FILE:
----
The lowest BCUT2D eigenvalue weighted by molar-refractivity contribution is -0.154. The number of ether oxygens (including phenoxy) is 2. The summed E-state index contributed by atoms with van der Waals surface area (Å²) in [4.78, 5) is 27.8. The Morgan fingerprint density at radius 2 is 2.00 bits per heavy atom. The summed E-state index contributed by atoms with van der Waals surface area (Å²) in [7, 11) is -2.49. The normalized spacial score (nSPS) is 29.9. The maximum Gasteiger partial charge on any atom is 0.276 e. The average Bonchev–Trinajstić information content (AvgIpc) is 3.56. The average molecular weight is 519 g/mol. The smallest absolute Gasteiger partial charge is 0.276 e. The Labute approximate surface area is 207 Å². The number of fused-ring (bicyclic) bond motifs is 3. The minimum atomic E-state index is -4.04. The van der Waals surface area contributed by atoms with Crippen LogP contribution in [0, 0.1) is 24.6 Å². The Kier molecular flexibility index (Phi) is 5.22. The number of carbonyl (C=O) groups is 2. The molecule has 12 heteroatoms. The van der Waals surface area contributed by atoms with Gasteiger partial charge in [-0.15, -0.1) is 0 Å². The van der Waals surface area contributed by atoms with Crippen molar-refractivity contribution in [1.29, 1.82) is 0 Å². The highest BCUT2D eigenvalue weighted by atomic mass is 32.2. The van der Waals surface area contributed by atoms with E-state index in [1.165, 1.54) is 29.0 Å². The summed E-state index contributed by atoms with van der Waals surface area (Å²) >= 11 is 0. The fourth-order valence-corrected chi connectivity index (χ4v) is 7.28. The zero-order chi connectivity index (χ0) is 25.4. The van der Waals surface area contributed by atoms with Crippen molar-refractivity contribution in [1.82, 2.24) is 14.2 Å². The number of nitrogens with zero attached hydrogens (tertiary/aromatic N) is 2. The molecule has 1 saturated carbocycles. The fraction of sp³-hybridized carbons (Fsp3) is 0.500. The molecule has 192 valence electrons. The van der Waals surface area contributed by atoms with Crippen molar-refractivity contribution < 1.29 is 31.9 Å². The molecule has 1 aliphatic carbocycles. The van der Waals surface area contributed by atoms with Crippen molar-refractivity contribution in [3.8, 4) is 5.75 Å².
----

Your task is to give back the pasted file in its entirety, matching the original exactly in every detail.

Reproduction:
The lowest BCUT2D eigenvalue weighted by molar-refractivity contribution is -0.154. The number of ether oxygens (including phenoxy) is 2. The summed E-state index contributed by atoms with van der Waals surface area (Å²) in [4.78, 5) is 27.8. The Morgan fingerprint density at radius 2 is 2.00 bits per heavy atom. The summed E-state index contributed by atoms with van der Waals surface area (Å²) in [7, 11) is -2.49. The normalized spacial score (nSPS) is 29.9. The maximum Gasteiger partial charge on any atom is 0.276 e. The average Bonchev–Trinajstić information content (AvgIpc) is 3.56. The average molecular weight is 519 g/mol. The smallest absolute Gasteiger partial charge is 0.276 e. The Labute approximate surface area is 207 Å². The number of fused-ring (bicyclic) bond motifs is 3. The minimum atomic E-state index is -4.04. The van der Waals surface area contributed by atoms with Crippen LogP contribution in [0, 0.1) is 24.6 Å². The Kier molecular flexibility index (Phi) is 5.22. The number of carbonyl (C=O) groups is 2. The molecule has 12 heteroatoms. The van der Waals surface area contributed by atoms with Gasteiger partial charge in [-0.15, -0.1) is 0 Å². The van der Waals surface area contributed by atoms with Crippen molar-refractivity contribution in [1.29, 1.82) is 0 Å². The highest BCUT2D eigenvalue weighted by atomic mass is 32.2. The van der Waals surface area contributed by atoms with E-state index in [1.165, 1.54) is 29.0 Å². The summed E-state index contributed by atoms with van der Waals surface area (Å²) >= 11 is 0. The fourth-order valence-corrected chi connectivity index (χ4v) is 7.28. The zero-order chi connectivity index (χ0) is 25.4. The van der Waals surface area contributed by atoms with Crippen molar-refractivity contribution in [1.82, 2.24) is 14.2 Å². The number of nitrogens with zero attached hydrogens (tertiary/aromatic N) is 2. The molecule has 1 saturated carbocycles. The fraction of sp³-hybridized carbons (Fsp3) is 0.500. The molecule has 192 valence electrons. The van der Waals surface area contributed by atoms with Crippen molar-refractivity contribution < 1.29 is 31.9 Å². The molecule has 1 aliphatic carbocycles. The van der Waals surface area contributed by atoms with Crippen molar-refractivity contribution in [3.8, 4) is 5.75 Å².